hand with the other, ordinary routine of life. On the contrary, it clashes with that routine constantly. It interrupts the ordinary course of eating, drinking, and working, and that interruption of the uniform sequence stimulates change.
It is this "trivial” intervention of the halakha in all the small details of life that saves us from sinking into the mire of animalistic action. The halakha tells us: "Let us desist for a moment from this race! Let us switch for a moment to another system – a system of blessing, of prayer, of washing the hands – a system that is not connected to and does not flow from the daily course of affairs.”
There is an additional renewing aspect of religious life that is worthy of consideration. In any other realm, a person can carry on his activity like a robot for years on end, without feeling obligated to give more of himself than that. One may be a talented and successful worker in the office, an outstanding educator, a spiritual leader, a reliable husband, a loving father – and all this may be nothing more than a mask.
Even worse, there may be nothing behind that mask!
This is not possible within the world of Judaism, however. One can lead a life of routine, but he cannot escape the knowledge that what he is doing is not right and proper, that he is deceitful. Although one may be absorbed in a routine of mitzvot, he is bound by the basic duty to direct his mind to what he doing. He may certainly fool other people in this regard, but he cannot fool God, and therefore cannot take comfort in the thought that no one knows the truth.
Because the Jew maintains the feeling that he can and should lead a more meaningful life, he has a chance – at rare moments – to relive the primal experiences of Ma’amad Har Sinai (the revelation at Sinai) and Zikaron LeYom Rishon (remembrance of the first day of Creation).

Hard to Have Faith
Many people think that true faith is unattainable in our day. "Perhaps it was possible once, in past generations, in the small Jewish towns of Poland, in the ghettos of Morocco, in the immigrant neighborhoods in the far corners of the world. But nowadays, in our wise and discerning era, who can be a true believer?”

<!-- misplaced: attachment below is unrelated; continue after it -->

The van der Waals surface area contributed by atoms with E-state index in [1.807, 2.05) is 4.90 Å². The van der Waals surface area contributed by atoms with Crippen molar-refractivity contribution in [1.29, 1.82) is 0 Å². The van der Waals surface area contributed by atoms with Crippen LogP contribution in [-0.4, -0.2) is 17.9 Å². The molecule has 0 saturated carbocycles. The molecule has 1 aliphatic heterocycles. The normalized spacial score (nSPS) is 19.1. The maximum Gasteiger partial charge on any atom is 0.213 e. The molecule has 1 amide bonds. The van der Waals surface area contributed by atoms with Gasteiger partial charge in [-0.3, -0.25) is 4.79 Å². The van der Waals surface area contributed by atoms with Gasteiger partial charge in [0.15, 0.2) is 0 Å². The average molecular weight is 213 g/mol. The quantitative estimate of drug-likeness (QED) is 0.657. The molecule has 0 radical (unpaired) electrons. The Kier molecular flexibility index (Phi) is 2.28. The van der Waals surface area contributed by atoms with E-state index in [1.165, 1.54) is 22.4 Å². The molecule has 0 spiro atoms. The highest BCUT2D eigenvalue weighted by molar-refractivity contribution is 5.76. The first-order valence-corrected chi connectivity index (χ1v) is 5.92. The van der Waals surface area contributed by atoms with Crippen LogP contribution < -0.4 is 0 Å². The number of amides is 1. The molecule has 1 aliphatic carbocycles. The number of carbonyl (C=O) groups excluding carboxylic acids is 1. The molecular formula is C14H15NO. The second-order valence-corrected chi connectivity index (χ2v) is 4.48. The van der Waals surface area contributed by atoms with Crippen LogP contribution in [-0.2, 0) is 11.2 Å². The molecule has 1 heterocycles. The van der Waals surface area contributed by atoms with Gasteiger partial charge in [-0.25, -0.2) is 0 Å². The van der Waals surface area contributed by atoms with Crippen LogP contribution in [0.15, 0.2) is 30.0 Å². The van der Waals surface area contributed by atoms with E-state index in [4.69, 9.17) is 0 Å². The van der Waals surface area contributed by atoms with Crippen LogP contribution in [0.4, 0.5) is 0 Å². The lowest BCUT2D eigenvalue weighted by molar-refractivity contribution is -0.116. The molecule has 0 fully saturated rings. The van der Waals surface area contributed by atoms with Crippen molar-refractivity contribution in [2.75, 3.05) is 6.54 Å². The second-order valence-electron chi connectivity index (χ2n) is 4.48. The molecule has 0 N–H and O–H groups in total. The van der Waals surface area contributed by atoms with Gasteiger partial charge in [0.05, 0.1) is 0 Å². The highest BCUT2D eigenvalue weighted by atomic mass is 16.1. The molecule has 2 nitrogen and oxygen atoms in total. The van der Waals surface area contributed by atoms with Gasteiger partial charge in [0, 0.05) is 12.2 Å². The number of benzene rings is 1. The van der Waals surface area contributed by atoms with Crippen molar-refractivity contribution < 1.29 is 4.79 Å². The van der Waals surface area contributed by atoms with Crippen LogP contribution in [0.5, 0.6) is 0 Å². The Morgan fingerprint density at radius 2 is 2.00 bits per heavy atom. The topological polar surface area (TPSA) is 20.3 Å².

The story is told that when King Solomon, in his wisdom, set down in his book of proverbs, "A simple person will believe anything,”[2] all the fools in the world became very agitated. They convened a grand
World Congress to deal with a pressing issue: Until Solomon revealed that "a simple person will believe anything,” it was impossible to discern the wise person from the fool, and the fools could escape the attention of others. But now what was to be done? The fools concluded that in order to avoid detection, they would do just the opposite. From now on, they must not believe in anything. And, indeed, that is the practice of fools to this very day…
When people, simple or scholarly, speak of the inability to have faith in our day, of the absurdity of faith, one is tempted to ask them:
"Were you perhaps a participant in that Congress?”
Of course, the way to faith is not an easy one. It is not easy for a person who grew up in a "religious” home, and not for one who grew up in a non-religious environment. The way of faith is a "long shorter”
way; it is not a wide highway, traveled in the same way by all, but rather a narrow and winding path, personal and private.
The words of one tzaddik who spoke on this matter are simple and profound. On the words, "For I know that God is great,”[3] he commented, "For I know – I alone know, and no other person can know like
me!”[4] Another person may know more than me, or in a deeper, broader, or more complete manner, but knowledge of God is ultimately a private, personal experience that cannot be communicated.
It is possible to recount to another person what you ate through all sorts of descriptions and explanations, but it is impossible to convey the taste. Taste can only be perceived in one way – through actual experience. This is the meaning of the verse, "Taste and see that God is good”[5] – taste Him for yourselves!